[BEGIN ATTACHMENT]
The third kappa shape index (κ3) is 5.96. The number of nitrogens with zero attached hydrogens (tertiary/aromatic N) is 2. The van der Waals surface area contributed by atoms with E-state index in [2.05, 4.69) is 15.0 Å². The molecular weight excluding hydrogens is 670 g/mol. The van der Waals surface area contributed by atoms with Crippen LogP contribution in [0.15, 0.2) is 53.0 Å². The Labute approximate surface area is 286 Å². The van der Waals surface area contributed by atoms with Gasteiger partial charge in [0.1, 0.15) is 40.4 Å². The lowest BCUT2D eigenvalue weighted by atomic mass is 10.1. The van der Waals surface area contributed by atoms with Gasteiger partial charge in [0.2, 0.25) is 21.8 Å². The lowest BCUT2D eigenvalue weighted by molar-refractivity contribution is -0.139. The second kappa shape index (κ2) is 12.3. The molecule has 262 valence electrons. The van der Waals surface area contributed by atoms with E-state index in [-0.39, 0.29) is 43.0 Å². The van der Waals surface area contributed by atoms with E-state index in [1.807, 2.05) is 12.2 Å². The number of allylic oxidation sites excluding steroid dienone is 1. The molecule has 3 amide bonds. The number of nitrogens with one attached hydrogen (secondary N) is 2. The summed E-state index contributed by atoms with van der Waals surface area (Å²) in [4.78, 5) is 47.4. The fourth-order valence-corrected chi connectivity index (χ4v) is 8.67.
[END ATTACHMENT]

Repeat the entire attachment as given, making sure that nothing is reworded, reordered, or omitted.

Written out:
The third kappa shape index (κ3) is 5.96. The number of nitrogens with zero attached hydrogens (tertiary/aromatic N) is 2. The van der Waals surface area contributed by atoms with E-state index in [2.05, 4.69) is 15.0 Å². The molecular weight excluding hydrogens is 670 g/mol. The van der Waals surface area contributed by atoms with Crippen LogP contribution in [0.15, 0.2) is 53.0 Å². The Labute approximate surface area is 286 Å². The van der Waals surface area contributed by atoms with Gasteiger partial charge in [0.1, 0.15) is 40.4 Å². The lowest BCUT2D eigenvalue weighted by atomic mass is 10.1. The van der Waals surface area contributed by atoms with Gasteiger partial charge in [0.2, 0.25) is 21.8 Å². The lowest BCUT2D eigenvalue weighted by molar-refractivity contribution is -0.139. The second kappa shape index (κ2) is 12.3. The molecule has 262 valence electrons. The van der Waals surface area contributed by atoms with E-state index in [-0.39, 0.29) is 43.0 Å². The van der Waals surface area contributed by atoms with E-state index in [1.807, 2.05) is 12.2 Å². The number of allylic oxidation sites excluding steroid dienone is 1. The molecule has 3 amide bonds. The number of nitrogens with one attached hydrogen (secondary N) is 2. The summed E-state index contributed by atoms with van der Waals surface area (Å²) in [4.78, 5) is 47.4. The fourth-order valence-corrected chi connectivity index (χ4v) is 8.67.